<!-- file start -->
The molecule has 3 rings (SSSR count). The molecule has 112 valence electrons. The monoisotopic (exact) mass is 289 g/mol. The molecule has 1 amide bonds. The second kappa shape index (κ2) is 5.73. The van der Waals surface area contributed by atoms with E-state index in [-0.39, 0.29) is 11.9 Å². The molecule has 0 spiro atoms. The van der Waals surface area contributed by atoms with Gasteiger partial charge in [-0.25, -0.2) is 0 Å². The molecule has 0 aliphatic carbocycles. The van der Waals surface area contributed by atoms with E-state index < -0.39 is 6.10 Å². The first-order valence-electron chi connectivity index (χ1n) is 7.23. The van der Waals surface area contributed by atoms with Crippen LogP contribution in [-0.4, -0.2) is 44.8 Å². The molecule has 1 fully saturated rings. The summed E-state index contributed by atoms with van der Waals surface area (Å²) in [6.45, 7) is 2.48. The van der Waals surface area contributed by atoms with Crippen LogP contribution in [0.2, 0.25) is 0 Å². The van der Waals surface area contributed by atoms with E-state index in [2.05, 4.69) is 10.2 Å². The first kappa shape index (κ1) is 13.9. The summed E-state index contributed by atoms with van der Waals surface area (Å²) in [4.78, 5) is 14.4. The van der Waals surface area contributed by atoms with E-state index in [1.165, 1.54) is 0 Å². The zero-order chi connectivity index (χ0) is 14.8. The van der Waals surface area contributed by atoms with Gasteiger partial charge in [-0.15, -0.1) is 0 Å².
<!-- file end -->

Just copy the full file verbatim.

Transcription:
The molecule has 3 rings (SSSR count). The molecule has 112 valence electrons. The monoisotopic (exact) mass is 289 g/mol. The molecule has 1 amide bonds. The second kappa shape index (κ2) is 5.73. The van der Waals surface area contributed by atoms with E-state index in [-0.39, 0.29) is 11.9 Å². The molecule has 0 spiro atoms. The van der Waals surface area contributed by atoms with Gasteiger partial charge in [-0.25, -0.2) is 0 Å². The molecule has 0 aliphatic carbocycles. The van der Waals surface area contributed by atoms with E-state index < -0.39 is 6.10 Å². The first-order valence-electron chi connectivity index (χ1n) is 7.23. The van der Waals surface area contributed by atoms with Crippen LogP contribution in [-0.4, -0.2) is 44.8 Å². The molecule has 1 fully saturated rings. The summed E-state index contributed by atoms with van der Waals surface area (Å²) in [6.45, 7) is 2.48. The van der Waals surface area contributed by atoms with Crippen LogP contribution in [0.2, 0.25) is 0 Å². The van der Waals surface area contributed by atoms with E-state index in [2.05, 4.69) is 10.2 Å². The first kappa shape index (κ1) is 13.9. The summed E-state index contributed by atoms with van der Waals surface area (Å²) in [4.78, 5) is 14.4. The van der Waals surface area contributed by atoms with E-state index in [1.165, 1.54) is 0 Å². The zero-order chi connectivity index (χ0) is 14.8. The van der Waals surface area contributed by atoms with Gasteiger partial charge in [-0.15, -0.1) is 0 Å².